National Public Radio’s public editor said Thursday that NPR’s Supreme Court reporter should have disclosed her close personal relationship with the late Ruth Bader Ginsburg.
Legal Affairs Correspondent Nina Totenberg wrote an essay on her 48-year friendship with Ginsburg following the justice’s death Sept. 18, an essay that delves into Ginsburg’s “extraordinary character” but also exposed the “closeness of that Totenberg-Ginsburg relationship,” according to Kelly McBride, NPR’s public editor and senior vice president of the Poynter Institute.
Totenberg’s musings on her relationship with Ginsburg, who officiated Totenberg’s wedding in 2000, sparked concerns that NPR had not disclosed the closeness of this relationship, according to NPR’s public editor.
“We would become professional friends and later, close friends after she moved to Washington to serve on the federal appeals court here and later, on the U.S. Supreme Court,” Totenberg wrote in her essay. (RELATED: EXCLUSIVE: ‘Disgusting Attacks On Her Faith’: Sasse Condemns ‘Anti-Catholic Bigotry’ Against Amy Coney Barrett)
The public editor is “a source of independent accountability,” created by the publication’s board of directors to serve “as a bridge between the newsroom and the audience,” according to NPR.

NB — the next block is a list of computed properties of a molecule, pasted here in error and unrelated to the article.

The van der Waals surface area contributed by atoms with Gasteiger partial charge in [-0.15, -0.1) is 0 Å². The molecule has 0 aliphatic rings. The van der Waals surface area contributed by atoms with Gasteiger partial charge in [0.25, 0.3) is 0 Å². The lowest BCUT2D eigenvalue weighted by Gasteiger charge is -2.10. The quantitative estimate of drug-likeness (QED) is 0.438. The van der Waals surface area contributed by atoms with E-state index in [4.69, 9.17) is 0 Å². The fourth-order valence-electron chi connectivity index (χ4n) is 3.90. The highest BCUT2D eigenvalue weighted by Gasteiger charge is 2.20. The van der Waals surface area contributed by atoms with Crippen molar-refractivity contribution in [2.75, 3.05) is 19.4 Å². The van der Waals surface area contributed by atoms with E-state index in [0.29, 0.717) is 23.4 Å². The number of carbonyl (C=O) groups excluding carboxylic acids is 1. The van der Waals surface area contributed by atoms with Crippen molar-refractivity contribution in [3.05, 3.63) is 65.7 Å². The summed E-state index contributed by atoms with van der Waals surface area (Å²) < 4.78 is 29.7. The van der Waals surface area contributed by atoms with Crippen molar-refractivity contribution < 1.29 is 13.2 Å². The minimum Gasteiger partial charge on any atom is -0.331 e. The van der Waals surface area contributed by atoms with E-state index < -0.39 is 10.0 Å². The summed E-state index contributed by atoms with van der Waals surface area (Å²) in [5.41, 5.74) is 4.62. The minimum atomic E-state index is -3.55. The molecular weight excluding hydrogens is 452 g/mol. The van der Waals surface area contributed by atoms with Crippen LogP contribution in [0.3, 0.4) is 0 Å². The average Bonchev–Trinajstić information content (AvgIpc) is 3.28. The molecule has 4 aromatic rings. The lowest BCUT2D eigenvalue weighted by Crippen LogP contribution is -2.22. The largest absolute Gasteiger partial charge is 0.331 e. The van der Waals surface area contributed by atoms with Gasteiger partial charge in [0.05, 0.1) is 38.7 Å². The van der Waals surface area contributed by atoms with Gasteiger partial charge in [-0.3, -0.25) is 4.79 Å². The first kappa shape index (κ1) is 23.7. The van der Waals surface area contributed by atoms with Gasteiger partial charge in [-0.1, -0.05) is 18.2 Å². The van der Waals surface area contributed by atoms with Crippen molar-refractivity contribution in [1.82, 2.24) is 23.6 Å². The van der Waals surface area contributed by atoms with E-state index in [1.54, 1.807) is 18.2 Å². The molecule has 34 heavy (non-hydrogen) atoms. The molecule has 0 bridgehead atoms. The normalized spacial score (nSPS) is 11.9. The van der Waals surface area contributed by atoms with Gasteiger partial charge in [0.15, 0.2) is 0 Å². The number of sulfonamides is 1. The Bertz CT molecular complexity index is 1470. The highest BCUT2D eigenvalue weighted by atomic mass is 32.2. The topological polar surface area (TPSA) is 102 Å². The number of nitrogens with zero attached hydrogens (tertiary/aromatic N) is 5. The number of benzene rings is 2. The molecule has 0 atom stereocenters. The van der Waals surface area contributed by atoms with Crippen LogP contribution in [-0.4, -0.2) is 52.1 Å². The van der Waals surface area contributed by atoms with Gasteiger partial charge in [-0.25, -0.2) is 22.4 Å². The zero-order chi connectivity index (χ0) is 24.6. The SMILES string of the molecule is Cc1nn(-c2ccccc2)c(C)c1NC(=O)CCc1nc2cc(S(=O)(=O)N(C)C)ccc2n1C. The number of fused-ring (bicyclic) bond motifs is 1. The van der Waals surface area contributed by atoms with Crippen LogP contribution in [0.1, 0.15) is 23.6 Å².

“This office of the Public Editor was created to ensure NPR is responsive to the concerns of listeners and to help NPR remain steadfast in its mission to present fair, accurate and comprehensive information in service of democracy,” NPR’s website says.
“In failing to be transparent about Totenberg’s relationship with Ginsburg over the years, NPR missed two opportunities,” McBride wrote.
“First, NPR leaders could have shared the conversations they were having and the precautions they were taking to preserve the newsroom’s independent judgment,” McBride said. “Second, having those conversations in front of the public would have sharpened NPR’s acuity in managing other personal conflicts of interest among its journalists.”
Totenberg did not speak with NPR’s public editor, but she discussed her relationship with Ginsburg with the Washington Post’s Paul Farhi, dismissing concerns over the closeness of the relationship.
“Totenberg dismissed concerns that her closeness with Ginsburg — and similarly with the late justice Antonin Scalia — was in any way compromising to her journalism. Instead, she argues that NPR’s listeners benefited from them because her friendships gave her greater insight into and understanding of the justices’ motivations and thinking, which she then conveyed in her reporting,” Farhi wrote for the Post.
“It’s my job to learn as much as I can about the people I cover,” Totenberg told the Post. “You’re supposed to know them and understand them as much as you possibly can. . . . It’s a great benefit to me as a reporter and my listeners. And [the two friendships] were a great benefit to me as a human being.”
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